Join Date: Sep 2004
Location: Somewhere in space
If Horna had played badly this day, the tennis world would be different...
In his post-match interview yesterday, Rog recognised that this loss in RG 2003 first round was the most important psychologically... since then, he lost... 17 times, and is almost invincible... Thank you Mr. Horna, or go to hell (from the people who are getting bored) !
Q. You're 183 17. What happened after the first round defeat in Roland Garros that made you decide to change your career from the way you've been playing?
ROGER FEDERER: Well, I mean, you're talking about the Horna match, right?
Q. Yeah, first round of Roland Garros. Since then you're 183 17.
ROGER FEDERER: Well, I was rather angry with myself after losing in the first round at the French because people were putting me as one of the big favorites for the tournament. I was overconfident, to be honest, on that particular match. I lost the first set, was in shock, and tried to react and lost in a tiebreaker second set. After that, it was too late, you know, to react.
I remember when I lost the first set, I told myself, for me it would be impossible to come back in this match, and if I do, I still have six matches to play. I totally broke down mentally. After that, I got a lot of criticism also, especially from Swiss press, you know, because they're the closest to me. They were saying, "Will he ever win a Grand Slam or anything?"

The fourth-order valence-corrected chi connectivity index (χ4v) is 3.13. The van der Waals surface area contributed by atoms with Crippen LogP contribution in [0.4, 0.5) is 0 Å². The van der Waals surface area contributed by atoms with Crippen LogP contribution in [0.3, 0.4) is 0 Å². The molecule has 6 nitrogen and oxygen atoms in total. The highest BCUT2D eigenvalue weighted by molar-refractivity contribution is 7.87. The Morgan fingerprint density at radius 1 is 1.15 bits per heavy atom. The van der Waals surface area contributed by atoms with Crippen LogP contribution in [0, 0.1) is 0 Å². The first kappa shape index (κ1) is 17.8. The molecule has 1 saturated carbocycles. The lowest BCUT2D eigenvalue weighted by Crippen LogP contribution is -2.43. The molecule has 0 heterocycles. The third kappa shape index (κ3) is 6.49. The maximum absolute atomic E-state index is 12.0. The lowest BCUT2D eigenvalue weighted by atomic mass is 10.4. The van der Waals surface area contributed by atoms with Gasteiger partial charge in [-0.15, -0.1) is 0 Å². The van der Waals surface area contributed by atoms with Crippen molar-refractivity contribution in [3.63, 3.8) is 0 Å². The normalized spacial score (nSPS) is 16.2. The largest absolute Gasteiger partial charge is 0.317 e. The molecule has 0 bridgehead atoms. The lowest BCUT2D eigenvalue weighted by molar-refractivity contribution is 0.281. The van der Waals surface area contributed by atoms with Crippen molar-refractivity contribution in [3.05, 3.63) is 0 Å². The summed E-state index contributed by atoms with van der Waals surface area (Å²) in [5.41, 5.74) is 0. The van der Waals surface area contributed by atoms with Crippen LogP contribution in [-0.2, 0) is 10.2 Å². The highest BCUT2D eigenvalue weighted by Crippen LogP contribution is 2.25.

That, for me, was hard. So I just ignored everybody and went back to business and won Wimbledon after that. That really got it underway.
But for me, that was quite a shock lost there against Horna. I'm happy I reacted.
Q. Would you say that was the most important loss of your career?
ROGER FEDERER: Could be, yeah. I would say so.
"I asked a bloke in the front row if he liked the serve-and-volley stuff," said Rafter. "He said he did but asked if he was going to get to see any rallies. 'Not today, mate,' I told him."